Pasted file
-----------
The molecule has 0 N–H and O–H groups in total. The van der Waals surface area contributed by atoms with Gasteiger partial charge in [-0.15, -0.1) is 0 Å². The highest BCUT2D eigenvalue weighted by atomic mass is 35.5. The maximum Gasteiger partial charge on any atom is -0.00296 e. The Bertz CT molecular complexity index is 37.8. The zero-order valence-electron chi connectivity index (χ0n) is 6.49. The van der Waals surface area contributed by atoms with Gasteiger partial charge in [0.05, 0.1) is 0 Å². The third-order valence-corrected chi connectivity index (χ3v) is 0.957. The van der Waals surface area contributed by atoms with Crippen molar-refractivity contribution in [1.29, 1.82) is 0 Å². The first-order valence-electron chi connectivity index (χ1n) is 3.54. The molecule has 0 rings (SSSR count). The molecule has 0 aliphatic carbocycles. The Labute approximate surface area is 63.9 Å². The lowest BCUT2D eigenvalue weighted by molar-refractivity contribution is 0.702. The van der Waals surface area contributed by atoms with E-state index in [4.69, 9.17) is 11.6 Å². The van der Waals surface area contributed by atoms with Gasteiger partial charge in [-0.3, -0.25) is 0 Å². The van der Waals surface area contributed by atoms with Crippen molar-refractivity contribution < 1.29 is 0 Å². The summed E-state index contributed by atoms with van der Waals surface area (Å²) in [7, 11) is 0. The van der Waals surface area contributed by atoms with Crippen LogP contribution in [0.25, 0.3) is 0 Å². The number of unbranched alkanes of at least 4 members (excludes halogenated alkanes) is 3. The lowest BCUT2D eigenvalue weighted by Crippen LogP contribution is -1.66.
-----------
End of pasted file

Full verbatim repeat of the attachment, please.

The molecule has 0 N–H and O–H groups in total. The van der Waals surface area contributed by atoms with Gasteiger partial charge in [-0.15, -0.1) is 0 Å². The highest BCUT2D eigenvalue weighted by atomic mass is 35.5. The maximum Gasteiger partial charge on any atom is -0.00296 e. The Bertz CT molecular complexity index is 37.8. The zero-order valence-electron chi connectivity index (χ0n) is 6.49. The van der Waals surface area contributed by atoms with Gasteiger partial charge in [0.05, 0.1) is 0 Å². The third-order valence-corrected chi connectivity index (χ3v) is 0.957. The van der Waals surface area contributed by atoms with Crippen molar-refractivity contribution in [1.29, 1.82) is 0 Å². The first-order valence-electron chi connectivity index (χ1n) is 3.54. The molecule has 0 rings (SSSR count). The molecule has 0 aliphatic carbocycles. The Labute approximate surface area is 63.9 Å². The lowest BCUT2D eigenvalue weighted by molar-refractivity contribution is 0.702. The van der Waals surface area contributed by atoms with E-state index in [4.69, 9.17) is 11.6 Å². The van der Waals surface area contributed by atoms with Gasteiger partial charge in [-0.3, -0.25) is 0 Å². The van der Waals surface area contributed by atoms with Crippen molar-refractivity contribution < 1.29 is 0 Å². The summed E-state index contributed by atoms with van der Waals surface area (Å²) in [7, 11) is 0. The van der Waals surface area contributed by atoms with Crippen LogP contribution in [0.25, 0.3) is 0 Å². The number of unbranched alkanes of at least 4 members (excludes halogenated alkanes) is 3. The lowest BCUT2D eigenvalue weighted by Crippen LogP contribution is -1.66.